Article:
After the panel discussion was over, there was a break before the conference resumed in another room at Press Club with a bar attached. Dinner consisted of light hors d’oeuvres. When the food was gone, Jack Donovan, the author of The Way of Men and A Sky Without Eagles, arose to speak. In this new room there were very few chairs so most people were standing, basically surrounding Donovan as he bellowed out his points in a carefully measured cadence. It had a much different feeling than the previous presentations. There was more energy, and a lot of cheering and calling out. People seemed to feel involved with what was happening.

Donovan’s talk was on the ways to become a barbarian. It was a similar theme to his previous talk at the NPI conference in 2013. He offered several rules for barbarians. By this time, I had abandoned taking notes, but I can remember a few of his rules. The first was: No tears for strangers. Donovan stated that the media wants to manufacture scenarios with strangers for us to cry over in order to manipulate and disarm us. We have to realize that if we want to be tribal then there is an Us and a Them, and not to waste our energy on Them. Another rule was: Loot and plunder. Donovan pointed out that many of the accusations about white men are true. We have been violent. We have conquered. We have taken from others. We have essentially done what every society does, but we have done it better and this is not necessarily a bad thing. Another rule was: No apologies, no arguments, no explanations. His point here is that we can never win against an enemy who wants to enslave or destroy us by reasoning with them. We should reserve these activities–apologies, arguments, and explanations–only for those who we care about and consider to be part of Us–not for Them.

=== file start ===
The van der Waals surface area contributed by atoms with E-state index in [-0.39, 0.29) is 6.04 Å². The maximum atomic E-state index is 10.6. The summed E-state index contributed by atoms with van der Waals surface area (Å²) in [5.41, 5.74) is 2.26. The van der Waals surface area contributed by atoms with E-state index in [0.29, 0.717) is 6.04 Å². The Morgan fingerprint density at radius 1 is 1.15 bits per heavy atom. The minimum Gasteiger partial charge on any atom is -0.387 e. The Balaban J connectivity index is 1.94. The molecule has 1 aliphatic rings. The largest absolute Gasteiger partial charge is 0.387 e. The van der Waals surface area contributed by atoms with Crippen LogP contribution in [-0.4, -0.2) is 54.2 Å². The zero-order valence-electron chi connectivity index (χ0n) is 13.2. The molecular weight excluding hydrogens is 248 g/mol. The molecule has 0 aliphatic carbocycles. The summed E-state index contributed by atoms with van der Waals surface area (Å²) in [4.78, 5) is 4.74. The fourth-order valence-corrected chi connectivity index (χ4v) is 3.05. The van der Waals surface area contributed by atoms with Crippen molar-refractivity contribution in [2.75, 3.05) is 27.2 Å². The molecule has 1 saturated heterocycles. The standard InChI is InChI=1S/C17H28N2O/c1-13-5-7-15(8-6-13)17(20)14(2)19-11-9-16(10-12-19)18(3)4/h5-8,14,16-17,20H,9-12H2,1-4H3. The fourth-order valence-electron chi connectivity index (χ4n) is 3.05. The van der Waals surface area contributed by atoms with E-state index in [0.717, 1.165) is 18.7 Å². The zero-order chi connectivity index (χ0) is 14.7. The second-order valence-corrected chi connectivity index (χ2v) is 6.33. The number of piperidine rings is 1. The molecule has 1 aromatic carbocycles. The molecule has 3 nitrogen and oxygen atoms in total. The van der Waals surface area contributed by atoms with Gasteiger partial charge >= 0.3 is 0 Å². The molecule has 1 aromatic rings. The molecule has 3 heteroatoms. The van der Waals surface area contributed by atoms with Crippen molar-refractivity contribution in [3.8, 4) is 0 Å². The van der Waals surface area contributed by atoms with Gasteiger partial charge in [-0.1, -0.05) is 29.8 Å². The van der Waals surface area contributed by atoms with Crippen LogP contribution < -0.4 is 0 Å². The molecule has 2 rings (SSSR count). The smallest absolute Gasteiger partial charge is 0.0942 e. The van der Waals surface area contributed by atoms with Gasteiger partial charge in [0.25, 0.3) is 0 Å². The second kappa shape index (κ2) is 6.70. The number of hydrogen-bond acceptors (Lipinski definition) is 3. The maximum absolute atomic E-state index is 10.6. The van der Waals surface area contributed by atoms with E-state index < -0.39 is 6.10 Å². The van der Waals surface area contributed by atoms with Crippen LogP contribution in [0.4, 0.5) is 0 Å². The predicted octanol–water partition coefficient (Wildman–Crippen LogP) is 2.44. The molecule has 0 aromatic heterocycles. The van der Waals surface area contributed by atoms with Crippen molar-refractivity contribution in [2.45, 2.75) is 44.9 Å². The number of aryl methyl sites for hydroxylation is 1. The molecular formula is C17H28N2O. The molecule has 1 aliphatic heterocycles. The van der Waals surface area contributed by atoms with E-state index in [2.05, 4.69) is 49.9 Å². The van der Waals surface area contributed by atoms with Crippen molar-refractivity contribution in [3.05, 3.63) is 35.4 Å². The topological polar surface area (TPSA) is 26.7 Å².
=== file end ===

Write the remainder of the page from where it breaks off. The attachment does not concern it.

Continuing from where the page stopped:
The official events of the evening were concluded with a talk and musical set by Robert Taylor from the neofolk band Changes. Taylor first spoke about his experiences with joining the Minutemen in the 1960s and his efforts to mount a resistance against the U.S. government, which eventually fell apart. Then he described how he transitioned into the arts, specifically as a musician, and also became a practitioner of the Teutonic spirituality of our Indo-European ancestors.

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We left the National Press Club en masse as a way to protect ourselves from the antifa protesters outside. There had been rumors of a scuffle or two between conferees and the antifa, although I’m not sure of the details. As we walked out in a line they were standing there, apparently blocked by security guards, wearing black masks on their faces and holding up camera phones taking photos or videos of us, apparently in the hope of finding ways to intimidate us or ruin our careers. The people I know made it safely to their destinations without incident.

In the aftermath, I found myself at a party in a hotel room with a dozen or so other people. Someone played guitar as we drank beer and bourbon and continued the discussions begun earlier in the day. In many ways these informal and unplanned gatherings are the best part of a pro-white conference. It’s where you recognize that you are not alone. For me, my entire attitude had reversed from earlier in the day. The cure for despair was a healthy dose of reflection upon the deeper possibilities of identity, followed by a session of putting those possibilities into practice.

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[Editor’s Note: Huffington Post and Daily Beast also wrote about the conference.]